We might expect children to learn the numerals in order, with all multi-digit numbers coming only after mastering the single-digit numbers. They do not. Tabitha recognized “10” but not “8”.

When I counted to ten, I intentionally left out eight to see whether she would notice. She did not. She could count to eight, but didn’t notice when it got left out on the way to ten. Mathematics is logical and orderly. The ways children learn mathematics are not.

This conversation came from a short video I made one day. I watched this video a year and a half later, when Tabitha was 5. After watching it, I immediately went into the kitchen where she was having a snack and counted: 1, 2, 3, 4, 5, 6, 7, 9, 10. She smiled and asked Why did you do that? (referring to counting in her ear). Then, a moment later, she said, Hey! You skipped eight!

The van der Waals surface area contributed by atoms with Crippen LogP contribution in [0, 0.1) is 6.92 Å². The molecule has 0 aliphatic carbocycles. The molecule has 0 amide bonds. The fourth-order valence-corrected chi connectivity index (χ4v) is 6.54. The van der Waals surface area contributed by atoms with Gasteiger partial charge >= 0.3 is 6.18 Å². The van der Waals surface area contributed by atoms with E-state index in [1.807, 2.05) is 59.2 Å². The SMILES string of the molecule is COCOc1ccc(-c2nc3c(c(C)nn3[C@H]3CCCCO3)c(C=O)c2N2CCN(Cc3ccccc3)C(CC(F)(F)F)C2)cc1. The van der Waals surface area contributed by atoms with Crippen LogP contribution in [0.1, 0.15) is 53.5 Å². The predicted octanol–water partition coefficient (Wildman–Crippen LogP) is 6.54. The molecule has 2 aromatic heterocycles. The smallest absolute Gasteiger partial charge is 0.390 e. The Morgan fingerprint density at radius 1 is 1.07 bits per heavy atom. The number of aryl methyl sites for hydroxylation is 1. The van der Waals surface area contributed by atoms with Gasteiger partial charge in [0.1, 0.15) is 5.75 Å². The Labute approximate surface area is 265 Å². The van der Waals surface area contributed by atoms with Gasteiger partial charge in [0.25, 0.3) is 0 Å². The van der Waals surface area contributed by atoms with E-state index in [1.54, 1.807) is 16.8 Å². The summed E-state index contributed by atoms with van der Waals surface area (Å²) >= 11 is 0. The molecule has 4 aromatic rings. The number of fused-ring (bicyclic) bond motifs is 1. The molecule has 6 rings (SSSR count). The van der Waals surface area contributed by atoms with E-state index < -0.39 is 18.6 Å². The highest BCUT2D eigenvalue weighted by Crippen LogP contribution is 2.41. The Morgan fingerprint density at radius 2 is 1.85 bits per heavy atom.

# Starting the conversation

Play games that involve numbers. Uncle Wiggily is great. So is Chutes and Ladders. Or Hopscotch. Any game that involves counting and reading numerals will give you the chance to practice these early number ideas.

While you’re playing, ask your child what number he drew, and what number you drew. If he doesn’t know, have him guess. Don’t worry about precision or correctness. Model good counting for your child. Help him count out some of his turns and let him count incorrectly on others. Have fun and don’t worry too much if he gets bored before the game is finished.

Have fun with it. Whatever you need to do to stay engaged in a couple of rounds of Uncle Wiggily is worth the effort. You can see the effort I invested in keeping myself entertained; I formulated a hypothesis about whether she would notice my own incorrect counting and tested that hypothesis.

Don’t get carried away with the hypothesis testing, though. Children do need models of correct counting. They won’t be damaged by a few experiments, of course. But you don’t want to become an unreliable source of knowledge.